This World Cancer Day, We are Closing the Cancer Care Gap
4th February 2022
This World Cancer Day 2022, CancerAware calls on the Government of Nigeria to give the rising cancer incidence in the country the priority it requires, provide greater access to care for the populace and close the gap in cancer care.
“Close the care gap” is the theme of the new three-year campaign for World Cancer Day, one of the most important health awareness days in the year led by the Union for International Cancer Control (UICC) to promote greater equity in health care provision for all populations.
A statement from the Executive Director of CancerAware Nigeria, Tolulope Falowo reads in part, 'The chances of surviving breast cancer can be above 90% if a woman is screened regularly and the cancer is detected in the early stages. However, In Nigeria, about 50% of women who develop breast cancer present with Stage 4 (metastatic) disease at diagnosis. This means presentation at the hospital is when the cancer has advanced enough and becomes difficult to treat. There is also a huge disparity in the area of access to cancer care in Nigeria. Some of the factors responsible for this include:
● Socio-economic factors including poverty
● Cultural beliefs
● Social norms and attitudes
● Limited knowledge and awareness of cancer that can lead to misinformation and misconceptions about cancer
● Difficulty in accessing prevention services, early detection and screening programmes, cancer and pain medicines, therapy and palliative care
● Inadequate referral systems
● Incorrect diagnosis
● Fear of diagnosis
● Ill-trained health workers
● Lack of national cancer screening programmes to help with prevention and early detection of common cancers.
● A dearth of well-equipped cancer treatment centres
● Inadequate funding resources available to help patients with the huge costs of cancer treatment.
All hands must be on deck to reduce the incidence and fatalities from cancer in Nigeria. Cancer does not discriminate, it can happen to anyone. We must be aware of the risk factors for the common cancers. The awareness and information drive must reach every nook and cranny of the country. Also, it mustn’t end at awareness, action must follow. We must take personal responsibility for our health.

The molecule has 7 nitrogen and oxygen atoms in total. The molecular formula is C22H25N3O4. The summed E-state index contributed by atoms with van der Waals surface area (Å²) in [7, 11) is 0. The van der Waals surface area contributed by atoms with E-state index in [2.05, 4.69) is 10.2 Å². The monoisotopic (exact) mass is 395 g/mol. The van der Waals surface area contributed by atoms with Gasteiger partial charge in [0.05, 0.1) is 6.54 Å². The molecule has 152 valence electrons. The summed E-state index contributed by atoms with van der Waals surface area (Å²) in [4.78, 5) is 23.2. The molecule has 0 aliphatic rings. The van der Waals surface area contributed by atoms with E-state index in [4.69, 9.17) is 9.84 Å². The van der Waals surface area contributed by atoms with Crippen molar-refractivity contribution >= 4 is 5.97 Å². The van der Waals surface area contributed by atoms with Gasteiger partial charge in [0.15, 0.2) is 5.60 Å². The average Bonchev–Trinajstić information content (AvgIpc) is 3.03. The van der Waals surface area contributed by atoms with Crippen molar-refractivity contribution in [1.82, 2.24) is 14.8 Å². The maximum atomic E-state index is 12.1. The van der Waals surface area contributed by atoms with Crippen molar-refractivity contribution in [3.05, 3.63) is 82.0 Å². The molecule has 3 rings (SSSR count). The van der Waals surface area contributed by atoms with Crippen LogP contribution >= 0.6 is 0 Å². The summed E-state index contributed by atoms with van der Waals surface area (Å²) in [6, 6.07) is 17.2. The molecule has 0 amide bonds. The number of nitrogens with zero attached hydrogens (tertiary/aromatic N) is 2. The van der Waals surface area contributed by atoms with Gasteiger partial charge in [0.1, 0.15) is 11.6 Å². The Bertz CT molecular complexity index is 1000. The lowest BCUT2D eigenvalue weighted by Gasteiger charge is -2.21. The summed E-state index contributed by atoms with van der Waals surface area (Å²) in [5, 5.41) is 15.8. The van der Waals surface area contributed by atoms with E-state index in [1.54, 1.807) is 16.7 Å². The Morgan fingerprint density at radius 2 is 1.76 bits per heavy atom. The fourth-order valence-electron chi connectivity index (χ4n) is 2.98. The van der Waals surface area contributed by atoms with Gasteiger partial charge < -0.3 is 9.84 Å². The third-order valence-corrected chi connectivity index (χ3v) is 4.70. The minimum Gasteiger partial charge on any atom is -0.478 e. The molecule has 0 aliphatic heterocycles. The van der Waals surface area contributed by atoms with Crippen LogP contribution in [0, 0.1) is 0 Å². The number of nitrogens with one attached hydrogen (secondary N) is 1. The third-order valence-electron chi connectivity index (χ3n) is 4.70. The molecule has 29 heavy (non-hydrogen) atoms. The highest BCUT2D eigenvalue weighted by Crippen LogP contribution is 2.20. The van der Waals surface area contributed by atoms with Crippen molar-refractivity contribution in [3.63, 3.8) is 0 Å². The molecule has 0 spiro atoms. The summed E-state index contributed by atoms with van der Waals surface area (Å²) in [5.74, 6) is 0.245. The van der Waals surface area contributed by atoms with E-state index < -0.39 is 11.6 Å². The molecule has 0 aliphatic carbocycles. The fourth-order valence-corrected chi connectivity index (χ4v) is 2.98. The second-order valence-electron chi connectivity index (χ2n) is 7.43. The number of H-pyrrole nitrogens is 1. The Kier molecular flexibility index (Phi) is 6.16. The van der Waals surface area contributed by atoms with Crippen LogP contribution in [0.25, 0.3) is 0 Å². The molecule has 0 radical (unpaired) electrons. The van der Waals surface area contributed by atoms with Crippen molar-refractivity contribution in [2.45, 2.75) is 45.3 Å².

Choosing healthy lifestyle habits, taking up regular cancer screening and annual general health checks, getting vaccinated against specific conditions, supporting cancer research, lobbying your elected officials to pass health care policies that will put cancer at the forefront of your country’s healthcare discourse are just some of the ways you can help create a future without cancer.and schedule our annual health and wellness checks. Women must do their regular breast checks (monthly and annually). Women aged 40 and above should have a screening mammogram each year. If there is a history of breast cancer in the family, you should speak to your doctor about starting personalised breast cancer screening earlier.
The Government of Nigeria must invest in quality services that can help overcome health disparities and address inequities in health care provision and access for its people. Where you live should not determine if you live.'
To address the lack of information and knowledge around Metastatic Breast Cancer, CancerAware Nigeria and a group of oncology professionals in the country developed the MobiPINK Metastatic Breast Cancer Project.
The goal of the project is to deliver better outcomes for both metastatic breast cancer patients and their caregivers by providing information and support for treatment navigation and care to them thereby improving the quality of life of patients in addition to providing resources and support for their caregivers in the course of the patient’s treatment journey.
Since the programme kicked off in 2019, about 1000 patients and caregivers have benefited from it. CancerAware also launched the Metastatic Breast Cancer Q & A Guide, which answers pertinent questions around metastatic breast cancer.
Click HERE to download the Q & A Guide.
Video Credits: UICC/ worldcancerday.org